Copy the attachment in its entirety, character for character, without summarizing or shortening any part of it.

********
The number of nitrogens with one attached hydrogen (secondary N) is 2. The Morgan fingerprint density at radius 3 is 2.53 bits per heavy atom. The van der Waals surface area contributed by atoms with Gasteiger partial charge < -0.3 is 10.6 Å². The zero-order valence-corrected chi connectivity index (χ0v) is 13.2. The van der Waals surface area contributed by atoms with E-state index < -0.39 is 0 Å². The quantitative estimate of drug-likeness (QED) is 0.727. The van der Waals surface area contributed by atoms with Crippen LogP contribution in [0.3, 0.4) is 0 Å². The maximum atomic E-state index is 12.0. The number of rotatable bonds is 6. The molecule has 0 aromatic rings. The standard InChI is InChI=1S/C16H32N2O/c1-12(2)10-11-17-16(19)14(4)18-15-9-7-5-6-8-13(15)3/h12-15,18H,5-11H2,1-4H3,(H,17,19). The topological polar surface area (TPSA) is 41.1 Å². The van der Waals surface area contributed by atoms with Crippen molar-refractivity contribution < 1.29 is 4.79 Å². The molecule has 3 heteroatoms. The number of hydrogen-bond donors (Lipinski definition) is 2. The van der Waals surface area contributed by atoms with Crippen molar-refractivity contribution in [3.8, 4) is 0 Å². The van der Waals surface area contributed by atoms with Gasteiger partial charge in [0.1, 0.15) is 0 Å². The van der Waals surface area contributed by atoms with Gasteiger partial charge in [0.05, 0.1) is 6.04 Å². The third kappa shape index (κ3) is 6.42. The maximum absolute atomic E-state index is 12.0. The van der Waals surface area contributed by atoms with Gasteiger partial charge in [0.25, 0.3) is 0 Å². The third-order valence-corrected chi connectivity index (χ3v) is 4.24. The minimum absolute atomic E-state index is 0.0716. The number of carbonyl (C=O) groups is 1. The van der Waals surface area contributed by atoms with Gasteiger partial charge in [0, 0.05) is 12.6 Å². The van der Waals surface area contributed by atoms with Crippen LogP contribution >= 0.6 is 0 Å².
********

The number of nitrogens with one attached hydrogen (secondary N) is 2. The Morgan fingerprint density at radius 3 is 2.53 bits per heavy atom. The van der Waals surface area contributed by atoms with Gasteiger partial charge < -0.3 is 10.6 Å². The zero-order valence-corrected chi connectivity index (χ0v) is 13.2. The van der Waals surface area contributed by atoms with E-state index < -0.39 is 0 Å². The quantitative estimate of drug-likeness (QED) is 0.727. The van der Waals surface area contributed by atoms with Crippen LogP contribution in [0.3, 0.4) is 0 Å². The maximum atomic E-state index is 12.0. The number of rotatable bonds is 6. The molecule has 0 aromatic rings. The standard InChI is InChI=1S/C16H32N2O/c1-12(2)10-11-17-16(19)14(4)18-15-9-7-5-6-8-13(15)3/h12-15,18H,5-11H2,1-4H3,(H,17,19). The topological polar surface area (TPSA) is 41.1 Å². The van der Waals surface area contributed by atoms with Crippen molar-refractivity contribution < 1.29 is 4.79 Å². The molecule has 3 heteroatoms. The number of hydrogen-bond donors (Lipinski definition) is 2. The van der Waals surface area contributed by atoms with Crippen molar-refractivity contribution in [3.8, 4) is 0 Å². The van der Waals surface area contributed by atoms with Gasteiger partial charge in [0.1, 0.15) is 0 Å². The van der Waals surface area contributed by atoms with Gasteiger partial charge in [0.05, 0.1) is 6.04 Å². The third kappa shape index (κ3) is 6.42. The maximum absolute atomic E-state index is 12.0. The van der Waals surface area contributed by atoms with Gasteiger partial charge in [0.25, 0.3) is 0 Å². The third-order valence-corrected chi connectivity index (χ3v) is 4.24. The minimum absolute atomic E-state index is 0.0716. The number of carbonyl (C=O) groups is 1. The van der Waals surface area contributed by atoms with Gasteiger partial charge in [0, 0.05) is 12.6 Å². The van der Waals surface area contributed by atoms with Crippen LogP contribution >= 0.6 is 0 Å².